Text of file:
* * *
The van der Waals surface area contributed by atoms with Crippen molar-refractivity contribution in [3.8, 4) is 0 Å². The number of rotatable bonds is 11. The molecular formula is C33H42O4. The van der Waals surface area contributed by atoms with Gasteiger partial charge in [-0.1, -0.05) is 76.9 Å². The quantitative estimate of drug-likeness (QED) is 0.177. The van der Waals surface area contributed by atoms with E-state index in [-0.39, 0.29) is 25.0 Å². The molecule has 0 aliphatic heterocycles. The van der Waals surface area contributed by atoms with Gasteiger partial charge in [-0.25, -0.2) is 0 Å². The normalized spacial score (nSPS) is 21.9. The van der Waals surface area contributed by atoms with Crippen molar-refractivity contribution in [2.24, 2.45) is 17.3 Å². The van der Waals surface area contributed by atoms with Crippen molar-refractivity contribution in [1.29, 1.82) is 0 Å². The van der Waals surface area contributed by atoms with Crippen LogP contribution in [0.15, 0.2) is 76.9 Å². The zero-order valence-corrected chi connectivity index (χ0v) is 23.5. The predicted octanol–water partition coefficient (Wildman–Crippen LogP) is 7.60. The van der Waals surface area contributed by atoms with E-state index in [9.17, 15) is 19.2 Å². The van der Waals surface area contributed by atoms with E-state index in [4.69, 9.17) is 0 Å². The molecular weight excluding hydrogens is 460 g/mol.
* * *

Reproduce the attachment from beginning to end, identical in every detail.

The van der Waals surface area contributed by atoms with Crippen molar-refractivity contribution in [3.8, 4) is 0 Å². The number of rotatable bonds is 11. The molecular formula is C33H42O4. The van der Waals surface area contributed by atoms with Gasteiger partial charge in [-0.1, -0.05) is 76.9 Å². The quantitative estimate of drug-likeness (QED) is 0.177. The van der Waals surface area contributed by atoms with E-state index in [-0.39, 0.29) is 25.0 Å². The molecule has 0 aliphatic heterocycles. The van der Waals surface area contributed by atoms with Gasteiger partial charge in [-0.25, -0.2) is 0 Å². The normalized spacial score (nSPS) is 21.9. The van der Waals surface area contributed by atoms with Crippen molar-refractivity contribution in [2.24, 2.45) is 17.3 Å². The van der Waals surface area contributed by atoms with Crippen molar-refractivity contribution in [1.29, 1.82) is 0 Å². The van der Waals surface area contributed by atoms with Crippen LogP contribution in [0.15, 0.2) is 76.9 Å². The zero-order valence-corrected chi connectivity index (χ0v) is 23.5. The predicted octanol–water partition coefficient (Wildman–Crippen LogP) is 7.60. The van der Waals surface area contributed by atoms with E-state index in [9.17, 15) is 19.2 Å². The van der Waals surface area contributed by atoms with E-state index in [4.69, 9.17) is 0 Å². The molecular weight excluding hydrogens is 460 g/mol.